Archive for Art

Underground shifting

Posted in 21st century, Art, Artists, Industry, Steveston, Story, The Path, Trade with tags , , , , , , , , , , on July 30, 2010 by Erikakw

At a cafe today in our Village, I was catching up with online digital tasks since the last two weeks I have been driving off Lulu Island to Annacis Island to attend piabschool.

POW is a program for women who are interested in the trades. PIAB, UA 170‘s private school provides an opportunity for women to succeed in a career of their choice within the piping industry by offering excellent training in a supportive working environment where only 4% are women.

From the get go I knew I wanted to weld. I still have 4 weeks to go and everyday I ask myself: is this what I want to study and work at in the years to come?

At Bean and Beyond in Steveston, in between checking websites and waiting for data transfer I read ART revolution by Lisa L. Cyr where she writes about transcending boundaries:

“From 1908-1914 two pioneers; Pablo Picasso and Georges Braque worked collaboratively in search of an alternative form of expression, a different approach to seeing and interpreting the world. With their efforts, Cubism, an artistic vision that allows for multiple  viewpoints to be shown simultaneously, was born…..In addition the Cubist movement gave birth to a more tactile approach to picture-making….under Cubist theory, pictorial reality became multidimensional expressed in multimedia format.”

I used to chide myself severely for not ever settling on a particular medium. It seemed I could not quell the desire to join together numerous elements to make a picture. I understood Marcel Duchamp‘s, Nude Descending Staircase since I had experienced fragmentation, culminating in 10 moves by the time I was 13. So Duchamp’s depiction captured well-known feelings that I had contained for most of my childhood. That life was dubious and unstable accompanied by a haunting notion of unpredictability.  Searching for meaning in a world of chance occupied me which later helped develop full-blown existentialism that I chose as my world view for a period of time.

Underground shifting is about perceptions in motion where things are placed in a random order to create something new or unknown. It is subjective to the last degree which is largely what gives it appeal. I end up feeling that when change occurs in life it might look somewhat like this. Non-sensical and heavy laden with meaning with an inkling of nothing in particular at the same time, it is somewhat unsettling as change takes place and often mentally painful.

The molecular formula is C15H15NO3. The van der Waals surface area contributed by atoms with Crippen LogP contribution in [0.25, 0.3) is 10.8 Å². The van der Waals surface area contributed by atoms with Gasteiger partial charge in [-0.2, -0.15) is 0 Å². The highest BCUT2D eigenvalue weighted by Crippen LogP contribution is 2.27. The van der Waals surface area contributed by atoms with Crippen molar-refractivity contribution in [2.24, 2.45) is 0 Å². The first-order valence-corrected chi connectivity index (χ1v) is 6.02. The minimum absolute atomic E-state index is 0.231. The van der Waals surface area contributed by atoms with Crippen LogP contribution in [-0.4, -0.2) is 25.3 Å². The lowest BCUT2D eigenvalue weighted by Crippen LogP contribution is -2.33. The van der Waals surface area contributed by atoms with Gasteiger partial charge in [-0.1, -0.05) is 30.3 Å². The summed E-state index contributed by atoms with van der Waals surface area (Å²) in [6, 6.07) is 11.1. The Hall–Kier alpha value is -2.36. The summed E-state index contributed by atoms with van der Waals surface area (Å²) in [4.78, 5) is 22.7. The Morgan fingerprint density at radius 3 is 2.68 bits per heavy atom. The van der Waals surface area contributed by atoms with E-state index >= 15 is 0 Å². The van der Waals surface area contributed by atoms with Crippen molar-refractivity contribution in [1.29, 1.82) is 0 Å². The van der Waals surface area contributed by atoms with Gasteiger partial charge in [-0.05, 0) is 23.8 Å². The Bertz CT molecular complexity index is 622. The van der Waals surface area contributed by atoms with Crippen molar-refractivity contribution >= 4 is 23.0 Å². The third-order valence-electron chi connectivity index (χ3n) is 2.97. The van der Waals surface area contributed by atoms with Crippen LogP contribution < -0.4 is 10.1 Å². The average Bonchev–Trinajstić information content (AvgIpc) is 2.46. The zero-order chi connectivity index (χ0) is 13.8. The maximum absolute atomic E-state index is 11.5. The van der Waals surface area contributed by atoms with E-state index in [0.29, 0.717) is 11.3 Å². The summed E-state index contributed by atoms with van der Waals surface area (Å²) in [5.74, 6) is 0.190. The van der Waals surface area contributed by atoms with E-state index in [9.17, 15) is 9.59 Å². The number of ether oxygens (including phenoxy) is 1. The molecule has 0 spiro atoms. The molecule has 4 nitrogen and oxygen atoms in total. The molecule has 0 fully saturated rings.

With 13 other women I sit in the shape of a circle to redefine or refine a path, a way that I have been going. There are individuals I have met at the school that have given me a strong sense of wanting justice in the labour movement for men and women and have acted according to their convictions to achieve lasting change. I am challenged and inspired to look further than my immediate path by listening to a person’s story.

At the end of the day it may not all make sense like Underground shifting yet what is important is to stay on the path even if you are on the loose shoulder slipping a little. Eventually you will notice an order occurring and you will hit a point when you see clearly an isometric design in the midst of frayed disorder.

Art lesson 101

Posted in Alberto Replanski, Apprentice, Art, Artists, Sculpture, Story, The Path with tags , on April 22, 2010 by Erikakw

Alberto said that people talk without saying much. As I perused twitter last night, it seemed so. Sometimes I wish we lived in a world where there were more pictures and less words.

Words produce noise, noise gets in the way of seeing and hearing. Many days I only want to meet with silence.

Alberto listened to people, he listened to empty talk and words that seemed full of promise. It was best to wait and see what words would reveal of a person, whether they were interested in art, the value of it, interested in what he was saying in his work.

To the individual artist what matters is; that people give us a chance to speak through our art. When we give time to listen we are demonstrating our interest and intention. When we demonstrate our interest and intention we are giving importance to a person’s story thereby acknowledging that there is value and meaning to their existence.

Designo

Posted in The Path with tags , , , , , on April 22, 2010 by Erikakw

“….to emphasize drawing and line (designo), above the use of colour (colore)”

“In the end learning the language of colour is really about learning to see”

Phillip Ball, B R I G H T  E A R T H, Art and the Invention of Colour

Deconstructed boat